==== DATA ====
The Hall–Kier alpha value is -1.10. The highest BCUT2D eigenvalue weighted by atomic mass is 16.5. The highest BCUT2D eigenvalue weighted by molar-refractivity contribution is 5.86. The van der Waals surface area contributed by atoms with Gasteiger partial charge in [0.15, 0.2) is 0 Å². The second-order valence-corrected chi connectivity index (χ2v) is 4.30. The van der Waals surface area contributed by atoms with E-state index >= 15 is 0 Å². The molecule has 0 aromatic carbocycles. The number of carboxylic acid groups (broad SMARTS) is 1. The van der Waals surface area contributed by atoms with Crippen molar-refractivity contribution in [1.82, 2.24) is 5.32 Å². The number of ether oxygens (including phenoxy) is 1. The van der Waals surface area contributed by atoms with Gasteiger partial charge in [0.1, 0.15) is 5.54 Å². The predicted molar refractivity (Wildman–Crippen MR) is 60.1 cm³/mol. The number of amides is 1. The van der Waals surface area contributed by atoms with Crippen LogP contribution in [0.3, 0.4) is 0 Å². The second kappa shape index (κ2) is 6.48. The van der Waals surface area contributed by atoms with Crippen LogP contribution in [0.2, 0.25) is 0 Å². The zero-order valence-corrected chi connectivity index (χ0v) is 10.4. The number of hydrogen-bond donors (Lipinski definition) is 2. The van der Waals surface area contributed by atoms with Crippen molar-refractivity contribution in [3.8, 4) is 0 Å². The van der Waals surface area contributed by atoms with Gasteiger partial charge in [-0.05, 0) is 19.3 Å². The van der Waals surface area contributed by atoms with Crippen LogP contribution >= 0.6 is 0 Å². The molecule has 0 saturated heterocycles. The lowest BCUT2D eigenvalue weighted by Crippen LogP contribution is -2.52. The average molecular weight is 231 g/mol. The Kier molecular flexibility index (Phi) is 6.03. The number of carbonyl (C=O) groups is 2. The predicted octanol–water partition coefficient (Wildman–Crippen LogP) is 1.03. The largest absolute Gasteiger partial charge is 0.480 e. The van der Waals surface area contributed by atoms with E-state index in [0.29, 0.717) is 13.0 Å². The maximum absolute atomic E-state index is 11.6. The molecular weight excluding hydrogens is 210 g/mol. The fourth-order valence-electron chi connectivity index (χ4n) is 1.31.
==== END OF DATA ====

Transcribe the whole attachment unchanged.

The Hall–Kier alpha value is -1.10. The highest BCUT2D eigenvalue weighted by atomic mass is 16.5. The highest BCUT2D eigenvalue weighted by molar-refractivity contribution is 5.86. The van der Waals surface area contributed by atoms with Gasteiger partial charge in [0.15, 0.2) is 0 Å². The second-order valence-corrected chi connectivity index (χ2v) is 4.30. The van der Waals surface area contributed by atoms with E-state index >= 15 is 0 Å². The molecule has 0 aromatic carbocycles. The number of carboxylic acid groups (broad SMARTS) is 1. The van der Waals surface area contributed by atoms with Crippen molar-refractivity contribution in [1.82, 2.24) is 5.32 Å². The number of ether oxygens (including phenoxy) is 1. The van der Waals surface area contributed by atoms with Gasteiger partial charge in [0.1, 0.15) is 5.54 Å². The predicted molar refractivity (Wildman–Crippen MR) is 60.1 cm³/mol. The number of amides is 1. The van der Waals surface area contributed by atoms with Crippen LogP contribution in [0.3, 0.4) is 0 Å². The second kappa shape index (κ2) is 6.48. The van der Waals surface area contributed by atoms with Crippen LogP contribution in [0.2, 0.25) is 0 Å². The zero-order valence-corrected chi connectivity index (χ0v) is 10.4. The number of hydrogen-bond donors (Lipinski definition) is 2. The van der Waals surface area contributed by atoms with Crippen molar-refractivity contribution in [3.8, 4) is 0 Å². The van der Waals surface area contributed by atoms with Gasteiger partial charge in [-0.05, 0) is 19.3 Å². The van der Waals surface area contributed by atoms with Crippen LogP contribution >= 0.6 is 0 Å². The molecule has 0 saturated heterocycles. The lowest BCUT2D eigenvalue weighted by Crippen LogP contribution is -2.52. The average molecular weight is 231 g/mol. The Kier molecular flexibility index (Phi) is 6.03. The number of carbonyl (C=O) groups is 2. The predicted octanol–water partition coefficient (Wildman–Crippen LogP) is 1.03. The largest absolute Gasteiger partial charge is 0.480 e. The van der Waals surface area contributed by atoms with E-state index in [0.29, 0.717) is 13.0 Å². The maximum absolute atomic E-state index is 11.6. The molecular weight excluding hydrogens is 210 g/mol. The fourth-order valence-electron chi connectivity index (χ4n) is 1.31.